Eli met us again in Istanbul, a huge city with masses of people, dogs and cats everywhere.

The streets and bazaars were a crunch of unrelenting perpetual motion.  I had to snap pics on the fly to avoid losing my companions in the sea of people.

The Spice Bazaar was stimulating to the senses; we were hard pressed to take it all in!

It was fragrant.

Tasty.

Exotic.

 

Bright.

And shiny!

It was all Turkishly delightful.

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I sensed invisible walls, like those on subways in New York, Rome, or anywhere multitudes converge and people are reluctant to meet each other’s eyes.  But I caught glimpses, reminders that each person in the throng was someone’s parent…

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Sister…

Brother…

Friend, spouse, or lover.

On the walk back to our hotel, traffic was barely moving.  Street vendors bravely plied their trade among the backup of vehicles.

Across the street someone emerged from walls raised by Emperor Constantine more than 1500 years ago.  I zoomed in with my camera, waiting for traffic to abate. It was a long wait, but finally it happened.  I looked up to meet the eye of the driver who’d stopped his rig in the midst of rush hour to give me a clear shot.  He motioned to me to snap the pic. I clicked and smiled, he waved, shifted gears, and drove on.

As I watched him go, I saw a Titanic moment played out by a couple of kids from a car’s sunroof.  I snapped it, knowing it wouldn’t be a great shot, but I wanted to record the joy of that moment, theirs and mine, which was heightened by a stranger’s act of kindness.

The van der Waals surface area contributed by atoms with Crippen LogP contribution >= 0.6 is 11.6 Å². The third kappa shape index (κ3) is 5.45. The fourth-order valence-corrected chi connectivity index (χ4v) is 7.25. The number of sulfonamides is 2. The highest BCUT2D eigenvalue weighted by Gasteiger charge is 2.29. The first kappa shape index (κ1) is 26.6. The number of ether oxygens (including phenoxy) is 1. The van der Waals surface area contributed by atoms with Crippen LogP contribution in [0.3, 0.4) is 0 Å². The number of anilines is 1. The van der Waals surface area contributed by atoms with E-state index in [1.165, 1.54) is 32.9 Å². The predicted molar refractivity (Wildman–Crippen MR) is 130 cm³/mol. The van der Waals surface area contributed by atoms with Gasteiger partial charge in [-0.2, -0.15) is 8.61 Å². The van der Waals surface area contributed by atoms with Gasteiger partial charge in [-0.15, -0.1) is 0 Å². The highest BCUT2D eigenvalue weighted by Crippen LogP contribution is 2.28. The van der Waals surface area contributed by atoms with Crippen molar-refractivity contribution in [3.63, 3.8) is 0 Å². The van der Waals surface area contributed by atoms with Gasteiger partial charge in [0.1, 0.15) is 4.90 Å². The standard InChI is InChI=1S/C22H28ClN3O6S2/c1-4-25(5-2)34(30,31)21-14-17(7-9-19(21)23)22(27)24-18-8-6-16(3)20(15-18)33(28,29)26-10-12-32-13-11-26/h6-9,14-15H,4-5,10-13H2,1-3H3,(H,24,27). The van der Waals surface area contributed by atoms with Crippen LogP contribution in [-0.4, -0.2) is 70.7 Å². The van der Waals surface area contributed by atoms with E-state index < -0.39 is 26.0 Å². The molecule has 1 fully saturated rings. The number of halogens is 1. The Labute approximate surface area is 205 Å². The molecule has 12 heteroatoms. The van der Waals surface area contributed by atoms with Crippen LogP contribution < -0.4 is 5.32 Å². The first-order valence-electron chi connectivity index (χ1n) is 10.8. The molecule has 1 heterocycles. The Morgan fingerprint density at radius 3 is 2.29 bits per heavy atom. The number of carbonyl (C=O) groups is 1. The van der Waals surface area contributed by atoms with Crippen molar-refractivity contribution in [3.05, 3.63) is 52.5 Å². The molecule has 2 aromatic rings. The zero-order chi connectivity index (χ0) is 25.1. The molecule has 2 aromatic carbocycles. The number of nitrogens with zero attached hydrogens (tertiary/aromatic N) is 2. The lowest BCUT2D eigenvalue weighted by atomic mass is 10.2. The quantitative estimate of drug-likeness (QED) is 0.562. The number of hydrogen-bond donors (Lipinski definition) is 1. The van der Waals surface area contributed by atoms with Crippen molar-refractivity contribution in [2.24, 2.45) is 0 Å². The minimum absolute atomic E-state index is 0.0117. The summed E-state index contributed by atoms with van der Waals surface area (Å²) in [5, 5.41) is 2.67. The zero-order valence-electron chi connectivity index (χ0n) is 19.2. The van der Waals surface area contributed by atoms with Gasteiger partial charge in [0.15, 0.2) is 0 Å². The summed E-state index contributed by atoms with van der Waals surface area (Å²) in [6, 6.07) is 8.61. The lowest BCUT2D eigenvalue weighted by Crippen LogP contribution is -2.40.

Then someone was speaking to me in Turkish from a car by the curb.  Was he scolding me for taking photos?  Or holding up traffic?  But he held up his own camera, and in one eloquent motion, he instantly established understanding and common ground between one lover of life and another.  He smiled so warmly I had to laugh and take his picture!  For his open heart, his good humor, his generosity to a stranger and a foreigner, I believe at that moment I truly loved him.  In fact, I still do.

All images and words copyright 2015 Naomi Baltuck

Click here for more interpretations of The Weekly Photo Challenge: Motion.

Joyriding

  • “Love…

…doesn’t make the world go round.”   

But love

Love…

Love…

Love…

Love…

Love…

Love…

Love…

Love…

Love…

Love…

Love…

Love…

LOVE!

 Yes, LOVE!

“..is what makes the ride worthwhile.”–Franklin P. Jones

Always has.

Always will.

Happy Valentine’s Day!

c

c2015 Naomi Baltuck

Back Down to Earth

There is freedom in cutting loose one’s bonds to float high above the rest of the world.

To be quiet, and alone in one’s thoughts.

It is a space and place that I do sometimes share.

Just when I find myself adjusting to the elevation…

…and the solitude…

Just when I start feeling too comfortable, too removed…

…I feel a tug on the heartstrings that brings me back down to earth.

Sometimes it’s as simple as discovering on my front walk a baby bird that needs to be returned to its nest.

More often it is my own baby birds, coming home to roost.

Even just for a little while.

All words and images c2014 Naomi Baltuck.

Click here for more interpretations of The Weekly Travel Theme: Above.

 

 

 

 

 

Testing One’s Mettle

“What are you afraid of?” author Bob Mayer asked at a writing conference, “because that’s what’s holding you back as writers.”